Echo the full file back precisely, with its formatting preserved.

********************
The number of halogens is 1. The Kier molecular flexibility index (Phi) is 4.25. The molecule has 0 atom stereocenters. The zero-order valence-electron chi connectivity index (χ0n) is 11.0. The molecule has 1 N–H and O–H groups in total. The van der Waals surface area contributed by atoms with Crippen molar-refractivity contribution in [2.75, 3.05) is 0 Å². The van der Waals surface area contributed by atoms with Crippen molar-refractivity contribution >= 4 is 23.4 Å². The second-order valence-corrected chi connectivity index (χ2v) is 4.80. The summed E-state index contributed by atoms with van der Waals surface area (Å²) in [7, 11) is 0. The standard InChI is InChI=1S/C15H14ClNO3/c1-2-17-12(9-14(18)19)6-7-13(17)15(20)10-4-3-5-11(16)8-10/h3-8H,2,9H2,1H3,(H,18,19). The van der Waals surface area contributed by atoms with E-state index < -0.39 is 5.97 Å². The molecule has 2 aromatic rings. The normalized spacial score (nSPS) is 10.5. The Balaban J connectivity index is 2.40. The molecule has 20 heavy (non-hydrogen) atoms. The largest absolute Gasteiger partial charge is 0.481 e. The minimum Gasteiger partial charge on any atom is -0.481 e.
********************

The number of halogens is 1. The Kier molecular flexibility index (Phi) is 4.25. The molecule has 0 atom stereocenters. The zero-order valence-electron chi connectivity index (χ0n) is 11.0. The molecule has 1 N–H and O–H groups in total. The van der Waals surface area contributed by atoms with Crippen molar-refractivity contribution in [2.75, 3.05) is 0 Å². The van der Waals surface area contributed by atoms with Crippen molar-refractivity contribution >= 4 is 23.4 Å². The second-order valence-corrected chi connectivity index (χ2v) is 4.80. The summed E-state index contributed by atoms with van der Waals surface area (Å²) in [7, 11) is 0. The standard InChI is InChI=1S/C15H14ClNO3/c1-2-17-12(9-14(18)19)6-7-13(17)15(20)10-4-3-5-11(16)8-10/h3-8H,2,9H2,1H3,(H,18,19). The van der Waals surface area contributed by atoms with E-state index < -0.39 is 5.97 Å². The molecule has 2 aromatic rings. The normalized spacial score (nSPS) is 10.5. The Balaban J connectivity index is 2.40. The molecule has 20 heavy (non-hydrogen) atoms. The largest absolute Gasteiger partial charge is 0.481 e. The minimum Gasteiger partial charge on any atom is -0.481 e.